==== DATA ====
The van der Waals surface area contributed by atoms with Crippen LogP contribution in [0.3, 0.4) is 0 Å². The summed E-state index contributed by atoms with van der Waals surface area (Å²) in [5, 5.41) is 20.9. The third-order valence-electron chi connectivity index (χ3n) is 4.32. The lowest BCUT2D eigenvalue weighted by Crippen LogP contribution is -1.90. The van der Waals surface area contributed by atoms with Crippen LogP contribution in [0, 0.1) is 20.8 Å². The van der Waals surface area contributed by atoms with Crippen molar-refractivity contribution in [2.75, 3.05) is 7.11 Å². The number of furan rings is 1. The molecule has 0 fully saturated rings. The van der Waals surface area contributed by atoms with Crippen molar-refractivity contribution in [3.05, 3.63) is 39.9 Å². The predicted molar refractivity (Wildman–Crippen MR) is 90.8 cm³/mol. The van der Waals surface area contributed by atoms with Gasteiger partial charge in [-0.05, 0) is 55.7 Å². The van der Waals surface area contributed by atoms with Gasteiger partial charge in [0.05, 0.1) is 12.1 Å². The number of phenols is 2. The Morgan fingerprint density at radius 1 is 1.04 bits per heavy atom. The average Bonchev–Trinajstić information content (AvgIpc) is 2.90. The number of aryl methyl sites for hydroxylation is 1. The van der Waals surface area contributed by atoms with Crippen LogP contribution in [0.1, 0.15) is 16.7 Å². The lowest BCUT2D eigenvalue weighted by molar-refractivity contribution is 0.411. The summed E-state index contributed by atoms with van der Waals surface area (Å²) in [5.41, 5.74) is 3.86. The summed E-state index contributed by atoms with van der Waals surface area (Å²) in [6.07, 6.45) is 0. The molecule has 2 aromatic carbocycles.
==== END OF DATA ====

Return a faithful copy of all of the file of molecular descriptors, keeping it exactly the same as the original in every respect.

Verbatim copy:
The van der Waals surface area contributed by atoms with Crippen LogP contribution in [0.3, 0.4) is 0 Å². The summed E-state index contributed by atoms with van der Waals surface area (Å²) in [5, 5.41) is 20.9. The third-order valence-electron chi connectivity index (χ3n) is 4.32. The lowest BCUT2D eigenvalue weighted by Crippen LogP contribution is -1.90. The van der Waals surface area contributed by atoms with Crippen LogP contribution in [0, 0.1) is 20.8 Å². The van der Waals surface area contributed by atoms with Crippen molar-refractivity contribution in [2.75, 3.05) is 7.11 Å². The number of furan rings is 1. The molecule has 0 fully saturated rings. The van der Waals surface area contributed by atoms with Crippen molar-refractivity contribution in [3.05, 3.63) is 39.9 Å². The predicted molar refractivity (Wildman–Crippen MR) is 90.8 cm³/mol. The van der Waals surface area contributed by atoms with Gasteiger partial charge in [-0.05, 0) is 55.7 Å². The van der Waals surface area contributed by atoms with Gasteiger partial charge in [0.05, 0.1) is 12.1 Å². The number of phenols is 2. The Morgan fingerprint density at radius 1 is 1.04 bits per heavy atom. The average Bonchev–Trinajstić information content (AvgIpc) is 2.90. The number of aryl methyl sites for hydroxylation is 1. The van der Waals surface area contributed by atoms with Crippen LogP contribution in [0.1, 0.15) is 16.7 Å². The lowest BCUT2D eigenvalue weighted by molar-refractivity contribution is 0.411. The summed E-state index contributed by atoms with van der Waals surface area (Å²) in [5.41, 5.74) is 3.86. The summed E-state index contributed by atoms with van der Waals surface area (Å²) in [6.07, 6.45) is 0. The molecule has 2 aromatic carbocycles.